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 January 21, 2008   •   VOL. 46, NO. 2   •   Oakland, CA
News in Brief

Demonstrating for
voting rights

Cardinal Joseph Zen Ze-kiun of Hong Kong, center, joins a demonstration calling for voting rights in Hong Kong, Jan. 13. Thousands marched against a Chinese central government decision not to implement universal suffrage for Hong Kong’s 2012 elections. At left is the Rev. Ralph Lee Ting-sun, secretary general of the Hong Kong Christian Council and president of the Hong Kong Methodist Church..


Bush visits Capernaum
U.S. President George W. Bush listens to a Bible passage being read by one of two Franciscan friars accompanying him on a visit to the archaeological remains at Capernaum, Israel, Jan. 11. The president was on a visit to Israel and Palestine to elicit commitment to a Mid-East peace process. Five apostles (Peter, Andrew, James, John and Matthew) were from Capernaum and Jesus preached in the synagogue there.


Anti-Catholic attacks
Sister Sujata and Sister Anjali stand in the destroyed chapel of Mount Carmel convent in Balliguda, India, Jan. 5. Armed thugs ransacked and burned the convent in a string of sectarian attacks among Hindus and Christians in Orissa state. That same day in Pobingia, a mob set fire to St. Peter Church, rectory and a student hostel.


Bush hopes Palestinian state would end checkpoints
JERUSALEM (CNS) — U.S. President George W. Bush told residents of the West Bank city of Bethlehem, Jan. 10, he hoped someday the creation of an independent Palestinian state would eliminate checkpoints and walls at the Israeli border. Bethlehem residents have said a 25-foot-tall wall surrounding the city has left them feeling imprisoned. Israel says the wall — part of a planned 400-mile cement and barbed-wire barrier through the West Bank — has proven its effectiveness against suicide bombers.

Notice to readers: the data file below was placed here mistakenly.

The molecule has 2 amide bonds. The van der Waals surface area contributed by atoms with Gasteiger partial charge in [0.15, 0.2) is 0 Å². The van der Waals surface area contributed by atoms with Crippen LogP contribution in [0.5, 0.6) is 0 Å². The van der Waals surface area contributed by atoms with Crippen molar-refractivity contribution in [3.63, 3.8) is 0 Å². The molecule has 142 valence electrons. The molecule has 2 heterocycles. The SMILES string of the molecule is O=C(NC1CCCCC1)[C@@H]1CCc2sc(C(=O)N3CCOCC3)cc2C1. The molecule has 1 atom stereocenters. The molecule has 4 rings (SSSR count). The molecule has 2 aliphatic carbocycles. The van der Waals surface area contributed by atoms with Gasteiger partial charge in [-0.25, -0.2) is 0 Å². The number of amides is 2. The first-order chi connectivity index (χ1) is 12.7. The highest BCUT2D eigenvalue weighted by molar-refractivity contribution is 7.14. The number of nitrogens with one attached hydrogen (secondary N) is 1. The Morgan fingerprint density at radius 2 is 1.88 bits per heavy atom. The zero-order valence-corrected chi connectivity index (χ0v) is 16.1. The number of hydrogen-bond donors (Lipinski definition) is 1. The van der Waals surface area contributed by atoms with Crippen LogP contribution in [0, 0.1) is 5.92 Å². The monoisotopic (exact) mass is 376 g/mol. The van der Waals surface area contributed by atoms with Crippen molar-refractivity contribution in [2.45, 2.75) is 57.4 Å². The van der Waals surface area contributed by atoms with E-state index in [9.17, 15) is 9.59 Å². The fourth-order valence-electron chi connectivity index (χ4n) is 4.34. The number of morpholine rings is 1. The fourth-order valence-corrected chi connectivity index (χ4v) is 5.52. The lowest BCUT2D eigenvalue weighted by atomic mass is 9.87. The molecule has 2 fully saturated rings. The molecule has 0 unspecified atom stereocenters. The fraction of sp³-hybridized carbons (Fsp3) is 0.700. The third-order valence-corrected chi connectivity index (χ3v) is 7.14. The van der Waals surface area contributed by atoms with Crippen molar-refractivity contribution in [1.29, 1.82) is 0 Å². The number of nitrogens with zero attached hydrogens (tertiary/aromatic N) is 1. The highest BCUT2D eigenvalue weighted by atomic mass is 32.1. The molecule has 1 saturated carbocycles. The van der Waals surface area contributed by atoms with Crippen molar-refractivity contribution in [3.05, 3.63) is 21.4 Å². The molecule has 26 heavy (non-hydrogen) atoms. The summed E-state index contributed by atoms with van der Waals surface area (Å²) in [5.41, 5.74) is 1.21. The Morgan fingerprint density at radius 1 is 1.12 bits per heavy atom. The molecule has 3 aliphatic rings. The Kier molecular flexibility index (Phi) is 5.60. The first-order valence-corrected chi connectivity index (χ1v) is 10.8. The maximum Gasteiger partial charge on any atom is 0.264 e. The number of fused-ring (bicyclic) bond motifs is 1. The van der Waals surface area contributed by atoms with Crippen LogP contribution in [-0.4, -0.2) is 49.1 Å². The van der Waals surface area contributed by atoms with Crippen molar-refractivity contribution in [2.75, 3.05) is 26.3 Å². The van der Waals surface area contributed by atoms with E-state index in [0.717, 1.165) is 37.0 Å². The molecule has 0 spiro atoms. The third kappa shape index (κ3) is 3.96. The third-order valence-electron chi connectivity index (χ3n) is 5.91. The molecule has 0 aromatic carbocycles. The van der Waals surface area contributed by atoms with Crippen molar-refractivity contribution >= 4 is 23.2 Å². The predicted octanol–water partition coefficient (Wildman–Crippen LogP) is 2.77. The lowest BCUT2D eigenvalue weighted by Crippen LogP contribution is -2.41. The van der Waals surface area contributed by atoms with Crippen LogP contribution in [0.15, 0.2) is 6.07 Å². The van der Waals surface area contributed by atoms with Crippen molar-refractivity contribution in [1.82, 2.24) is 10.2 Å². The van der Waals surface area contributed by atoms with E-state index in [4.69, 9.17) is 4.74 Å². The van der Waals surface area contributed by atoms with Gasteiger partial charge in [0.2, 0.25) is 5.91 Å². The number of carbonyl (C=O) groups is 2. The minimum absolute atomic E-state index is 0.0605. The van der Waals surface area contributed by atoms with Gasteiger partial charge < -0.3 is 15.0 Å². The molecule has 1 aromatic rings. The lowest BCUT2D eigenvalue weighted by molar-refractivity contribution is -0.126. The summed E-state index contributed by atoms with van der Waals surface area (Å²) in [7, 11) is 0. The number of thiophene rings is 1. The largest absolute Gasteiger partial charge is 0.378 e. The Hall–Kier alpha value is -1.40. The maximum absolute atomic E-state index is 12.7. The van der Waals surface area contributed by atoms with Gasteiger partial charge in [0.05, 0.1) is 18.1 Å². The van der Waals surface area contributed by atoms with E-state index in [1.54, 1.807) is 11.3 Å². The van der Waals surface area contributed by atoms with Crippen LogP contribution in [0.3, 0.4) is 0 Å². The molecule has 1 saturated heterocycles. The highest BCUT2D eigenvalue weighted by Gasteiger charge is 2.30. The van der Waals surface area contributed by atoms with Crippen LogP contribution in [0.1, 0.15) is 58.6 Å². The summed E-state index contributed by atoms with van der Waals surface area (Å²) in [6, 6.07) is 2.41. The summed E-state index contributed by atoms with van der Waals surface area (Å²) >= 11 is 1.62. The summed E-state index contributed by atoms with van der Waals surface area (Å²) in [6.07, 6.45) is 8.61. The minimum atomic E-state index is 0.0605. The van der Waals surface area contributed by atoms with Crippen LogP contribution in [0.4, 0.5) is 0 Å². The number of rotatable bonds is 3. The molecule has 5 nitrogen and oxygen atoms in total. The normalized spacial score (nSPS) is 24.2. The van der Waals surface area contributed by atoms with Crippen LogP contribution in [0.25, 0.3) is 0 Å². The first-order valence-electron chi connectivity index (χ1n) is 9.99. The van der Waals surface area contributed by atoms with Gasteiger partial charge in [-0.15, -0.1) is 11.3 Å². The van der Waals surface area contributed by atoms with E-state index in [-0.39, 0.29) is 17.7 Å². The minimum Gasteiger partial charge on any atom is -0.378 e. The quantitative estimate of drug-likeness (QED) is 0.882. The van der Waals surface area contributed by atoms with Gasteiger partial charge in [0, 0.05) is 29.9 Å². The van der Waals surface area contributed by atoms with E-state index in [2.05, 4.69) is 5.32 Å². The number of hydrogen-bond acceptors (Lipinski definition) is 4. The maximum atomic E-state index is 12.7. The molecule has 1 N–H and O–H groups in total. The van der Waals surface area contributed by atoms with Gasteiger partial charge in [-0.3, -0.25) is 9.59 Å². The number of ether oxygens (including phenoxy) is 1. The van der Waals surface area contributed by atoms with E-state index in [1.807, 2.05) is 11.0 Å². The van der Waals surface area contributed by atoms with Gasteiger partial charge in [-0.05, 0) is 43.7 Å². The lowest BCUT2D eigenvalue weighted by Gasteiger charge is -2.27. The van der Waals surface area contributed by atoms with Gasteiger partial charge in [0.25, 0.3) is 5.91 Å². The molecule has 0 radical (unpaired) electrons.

Pope’s straight talk causes political storm
VATICAN CITY (CNS) — In an apparent rebuke to Rome government officials, Pope Benedict XVI criticized what he called “very serious degradation” in areas of the city and the surrounding region. The pope urged the officials to resolve a series of emergencies in education, housing, poverty, unemployment and public safety. The talk Jan. 10 ignited a storm of political controversy, and the next day the Vatican issued a statement expressing amazement at the reaction. It said it was not the pope’s intention to ignore the “appreciable commitment” of the city and the region to deal with the problems.

Warning about actions of Life Teen founder
WASHINGTON (CNS) — The priest who founded the Life Teen ministry program has established a nondenominational Praise and Worship Center that is drawing hundreds of participants a week, prompting a warning to Catholics from the bishop of Phoenix to stay away from the services and not to support the center.

The Praise and Worship Center has held a handful of worship services in Mesa, Ariz., since Thanksgiving, attracting as many as 700 people for services built around Scripture readings, Christian music, prayer and preaching by Msgr. Dale Fushek, a Phoenix diocesan priest on administrative leave from Catholic ministry, and another resigned priest.